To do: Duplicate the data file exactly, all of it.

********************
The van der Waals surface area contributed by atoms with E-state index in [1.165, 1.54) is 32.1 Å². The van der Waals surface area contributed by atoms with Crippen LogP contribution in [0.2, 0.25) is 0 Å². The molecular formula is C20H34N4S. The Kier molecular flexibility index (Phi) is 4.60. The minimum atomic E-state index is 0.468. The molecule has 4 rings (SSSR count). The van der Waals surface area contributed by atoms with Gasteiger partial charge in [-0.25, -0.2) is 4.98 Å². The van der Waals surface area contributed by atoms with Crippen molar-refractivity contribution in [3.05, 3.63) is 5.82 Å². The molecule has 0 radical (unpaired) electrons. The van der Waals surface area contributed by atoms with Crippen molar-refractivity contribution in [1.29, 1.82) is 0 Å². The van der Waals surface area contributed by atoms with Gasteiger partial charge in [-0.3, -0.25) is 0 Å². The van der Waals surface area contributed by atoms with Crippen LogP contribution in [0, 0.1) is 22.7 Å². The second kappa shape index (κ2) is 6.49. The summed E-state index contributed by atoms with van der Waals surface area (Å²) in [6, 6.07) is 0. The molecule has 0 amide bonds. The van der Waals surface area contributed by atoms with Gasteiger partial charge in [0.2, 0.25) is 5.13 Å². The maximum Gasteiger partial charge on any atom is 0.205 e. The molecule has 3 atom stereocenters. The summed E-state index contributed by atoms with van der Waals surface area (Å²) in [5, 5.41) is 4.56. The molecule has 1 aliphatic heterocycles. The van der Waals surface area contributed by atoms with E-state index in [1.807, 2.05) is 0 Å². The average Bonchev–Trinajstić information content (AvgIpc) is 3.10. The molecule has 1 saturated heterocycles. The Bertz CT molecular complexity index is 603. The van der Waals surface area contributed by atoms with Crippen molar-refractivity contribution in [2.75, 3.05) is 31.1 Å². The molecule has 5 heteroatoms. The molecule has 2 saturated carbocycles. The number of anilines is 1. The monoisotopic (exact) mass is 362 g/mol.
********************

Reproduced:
The van der Waals surface area contributed by atoms with E-state index in [1.165, 1.54) is 32.1 Å². The van der Waals surface area contributed by atoms with Crippen LogP contribution in [0.2, 0.25) is 0 Å². The molecular formula is C20H34N4S. The Kier molecular flexibility index (Phi) is 4.60. The minimum atomic E-state index is 0.468. The molecule has 4 rings (SSSR count). The van der Waals surface area contributed by atoms with Gasteiger partial charge in [-0.25, -0.2) is 4.98 Å². The van der Waals surface area contributed by atoms with Crippen molar-refractivity contribution in [3.05, 3.63) is 5.82 Å². The molecule has 0 radical (unpaired) electrons. The van der Waals surface area contributed by atoms with Crippen molar-refractivity contribution in [1.29, 1.82) is 0 Å². The van der Waals surface area contributed by atoms with Gasteiger partial charge in [-0.3, -0.25) is 0 Å². The van der Waals surface area contributed by atoms with Crippen LogP contribution in [0, 0.1) is 22.7 Å². The second kappa shape index (κ2) is 6.49. The summed E-state index contributed by atoms with van der Waals surface area (Å²) in [6, 6.07) is 0. The molecule has 0 amide bonds. The van der Waals surface area contributed by atoms with Gasteiger partial charge in [0.2, 0.25) is 5.13 Å². The maximum Gasteiger partial charge on any atom is 0.205 e. The molecule has 3 atom stereocenters. The summed E-state index contributed by atoms with van der Waals surface area (Å²) in [5, 5.41) is 4.56. The molecule has 1 aliphatic heterocycles. The van der Waals surface area contributed by atoms with E-state index in [1.807, 2.05) is 0 Å². The average Bonchev–Trinajstić information content (AvgIpc) is 3.10. The molecule has 1 saturated heterocycles. The Bertz CT molecular complexity index is 603. The van der Waals surface area contributed by atoms with Crippen molar-refractivity contribution in [2.75, 3.05) is 31.1 Å². The molecule has 5 heteroatoms. The molecule has 2 saturated carbocycles. The number of anilines is 1. The monoisotopic (exact) mass is 362 g/mol.